But, the doorknobs are out in full force on Kenneth Clark's arrest for mailing the ricin letters.

Now the wingnuts are asking if the mainstream media is going to "hide" the fact that an obviously mentally ill man who mailed the ricin letters is a Democrat. Dear old college friends - I've got you hidden, by and large, because I'm not who I was then, and a lot of you have moved further rightward. It pains me not to unfriend you, if I need to.

April 19: As for the real suspects, let's not we the people jump to too many conclusions yet, either. Contra Boston's police commissioner, if by "came here," he meant they emigrated to the U.S., I doubt either of the brothers came here to commit terrorist acts a decade ago, when the younger was just 9 years old. Hardly "sleeper cell" material.

Beyond that, I used the word "anomie" about people like this. They become disillusioned, detached, and feel separate. Cults and sects of all sorts (Scientology, anybody) prey on people like this. Many of said sects, it's true, aren't violent. But they all operate on similar principles Scott Atran wrote a book in part about reaching out to people like this, before they become radicalized Muslims.

That said, in Chechnya, how much of the terrorism is Islamism, and how much of that is the Islamic equivalent of caesaropapism, Islam being used in the service of nationalist separatism? 

 And, related to that, isn't the word "terrorism" often politicized? Tea Partiers go ape shit when Boston Tea Party participants are described as being, in part, terrorists, even though it fits, at least from the British Crown's point of view.

At the same time, as Daily Kos reminds us, arguably, a neolib like Dear Leader could have gone nutbar with drones had he had a hankering. 

Boston blasts show depths of #wingnut #racism

There's no other way to put it, starting from when the wingnut New York Post made its claim a Saudi national was a suspect in the Boston Marathon bombing, something that was hugely wrong.

Two days later then, other wingnuts claimed said Saudi was facing deportation. But, a Saudi facing deportation is NOT the one who was interviewed as a witness at the hospital (who never was a "suspect"). In this case, the wingnuttery extended to at least one member of Congress.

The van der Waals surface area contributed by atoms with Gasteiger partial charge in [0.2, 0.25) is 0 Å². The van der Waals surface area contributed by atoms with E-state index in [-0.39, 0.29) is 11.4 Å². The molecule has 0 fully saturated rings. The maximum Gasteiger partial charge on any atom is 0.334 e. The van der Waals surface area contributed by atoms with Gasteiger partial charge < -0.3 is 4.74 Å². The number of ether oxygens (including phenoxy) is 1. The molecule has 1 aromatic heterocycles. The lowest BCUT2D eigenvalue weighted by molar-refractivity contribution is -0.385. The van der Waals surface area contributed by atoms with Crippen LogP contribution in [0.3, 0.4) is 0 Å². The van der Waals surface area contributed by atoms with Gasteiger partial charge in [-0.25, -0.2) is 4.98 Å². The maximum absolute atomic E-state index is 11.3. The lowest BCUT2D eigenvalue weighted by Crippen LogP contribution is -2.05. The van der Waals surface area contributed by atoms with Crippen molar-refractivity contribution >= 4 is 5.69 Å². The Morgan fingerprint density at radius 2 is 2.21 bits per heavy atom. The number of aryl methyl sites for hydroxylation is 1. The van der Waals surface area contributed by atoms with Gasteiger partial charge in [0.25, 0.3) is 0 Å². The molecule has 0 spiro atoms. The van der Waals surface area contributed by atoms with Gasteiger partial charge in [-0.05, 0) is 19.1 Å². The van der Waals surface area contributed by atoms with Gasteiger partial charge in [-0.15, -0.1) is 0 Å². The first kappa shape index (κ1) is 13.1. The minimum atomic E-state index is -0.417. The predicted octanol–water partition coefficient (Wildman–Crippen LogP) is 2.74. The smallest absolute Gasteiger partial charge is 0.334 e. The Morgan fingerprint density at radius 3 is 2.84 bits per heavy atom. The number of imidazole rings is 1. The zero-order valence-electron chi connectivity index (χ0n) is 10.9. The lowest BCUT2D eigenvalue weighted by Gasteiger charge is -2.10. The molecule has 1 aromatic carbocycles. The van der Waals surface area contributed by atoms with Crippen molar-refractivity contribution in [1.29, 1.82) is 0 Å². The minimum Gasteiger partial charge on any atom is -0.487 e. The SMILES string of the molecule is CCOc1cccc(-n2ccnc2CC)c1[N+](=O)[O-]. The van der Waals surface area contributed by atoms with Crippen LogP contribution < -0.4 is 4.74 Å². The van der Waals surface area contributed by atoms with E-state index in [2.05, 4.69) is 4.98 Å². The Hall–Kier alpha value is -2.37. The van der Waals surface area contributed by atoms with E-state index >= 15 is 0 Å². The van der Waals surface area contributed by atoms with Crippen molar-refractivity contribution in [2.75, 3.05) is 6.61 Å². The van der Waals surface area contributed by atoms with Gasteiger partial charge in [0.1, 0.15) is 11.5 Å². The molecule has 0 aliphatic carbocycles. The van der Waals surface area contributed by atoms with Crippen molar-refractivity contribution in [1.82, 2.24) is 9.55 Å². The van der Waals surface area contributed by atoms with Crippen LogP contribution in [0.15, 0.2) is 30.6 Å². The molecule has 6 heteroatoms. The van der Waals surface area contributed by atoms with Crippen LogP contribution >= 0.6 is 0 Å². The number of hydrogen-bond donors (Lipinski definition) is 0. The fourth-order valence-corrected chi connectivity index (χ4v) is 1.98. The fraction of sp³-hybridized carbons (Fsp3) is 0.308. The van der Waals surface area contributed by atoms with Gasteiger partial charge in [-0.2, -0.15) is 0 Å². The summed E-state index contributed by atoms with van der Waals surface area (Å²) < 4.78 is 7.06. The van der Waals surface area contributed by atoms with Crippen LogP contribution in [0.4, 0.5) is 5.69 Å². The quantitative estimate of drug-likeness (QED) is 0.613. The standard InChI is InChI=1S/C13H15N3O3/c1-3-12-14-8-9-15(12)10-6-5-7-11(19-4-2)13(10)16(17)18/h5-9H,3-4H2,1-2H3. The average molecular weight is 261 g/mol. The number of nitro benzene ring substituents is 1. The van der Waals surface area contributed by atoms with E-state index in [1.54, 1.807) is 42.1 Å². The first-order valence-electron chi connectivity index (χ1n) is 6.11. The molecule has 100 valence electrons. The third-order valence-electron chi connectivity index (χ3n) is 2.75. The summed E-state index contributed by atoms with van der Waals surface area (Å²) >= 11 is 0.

That all didn't stop the New York Post from doubling down on anti-Mooslim racism with more non-suspects. (And Rupert Murdoch from lying about it.)

However, actual still photos and the video immediately below show one of the two actual potential suspects is pretty damned Caucasian looking.



Meanwhile, could be plenty of non-Mooslim angles as far as possible suspects.

An anti-abortion terrorist, like Eric Rudolph at the Atlanta Olympics?

Or a white supremacist like Tim McVeigh at Oklahoma City?

Or a lone nut like the Unabomber.

But, this isn't all about organized wingnuts. On the original non-suspect, a bystander tackled him because "he looked suspicious." Did he look suspicious? Or did he look foreign? Or Mooslim? 

And, sometimes, the wingnuttery is just focused on the Democratic party. But, did you know that Barack Obama, the Democratic president of the United States, is an African-American?

So, we also get stuff like this.

The doorknobs are out in full force on Kenneth Curtis's arrest for mailing the ricin letters.

Now some  wingnuts are asking if the mainstream media is going to "hide" the fact that an obviously mentally ill man who mailed the ricin letters is a Democrat. (So far, no pix of him in blackface.)

Yes, because one's political affiliation causes paranoid schizophrenia. If true, then Chris Mooney would have schizophrenia to add to a second book on Republican brains.

This is one issue where Obama himself should be singing Kumbaya.

But not all Democrats.

Only half-joking — why doesn't somebody liquor up JoePa Biden and get him to deliver a stemwinder about this? It's what's needed. 

And, now we know who the real suspects are.

As for the real suspects, let's not we the people jump to too many conclusions yet, either. Contra Boston's police commissioner, if by "came here," he meant they emigrated to the U.S., I doubt either of the brothers came here to commit terrorist acts a decade ago, when the younger was just 9 years old. Hardly "sleeper cell" material. Theoretically, big city police departments of modern America are a step or two advanced beyond "Untouchables" days, but sometimes, I still wonder.

Beyond that, I have used the word "anomie" about people like this. They become disillusioned, detached, and feel separate. Cults and sects of all sorts (Scientology, anybody) prey on people like this. Many of said sects, it's true, aren't violent. But they all operate on similar principles Scott Atran wrote a book in part about reaching out to people like this, before they become radicalized Muslims.

That said, in Chechnya, how much of the terrorism is Islamism, and how much of that is the Islamic equivalent of caesaropapism, Islam being used in the service of nationalist separatism?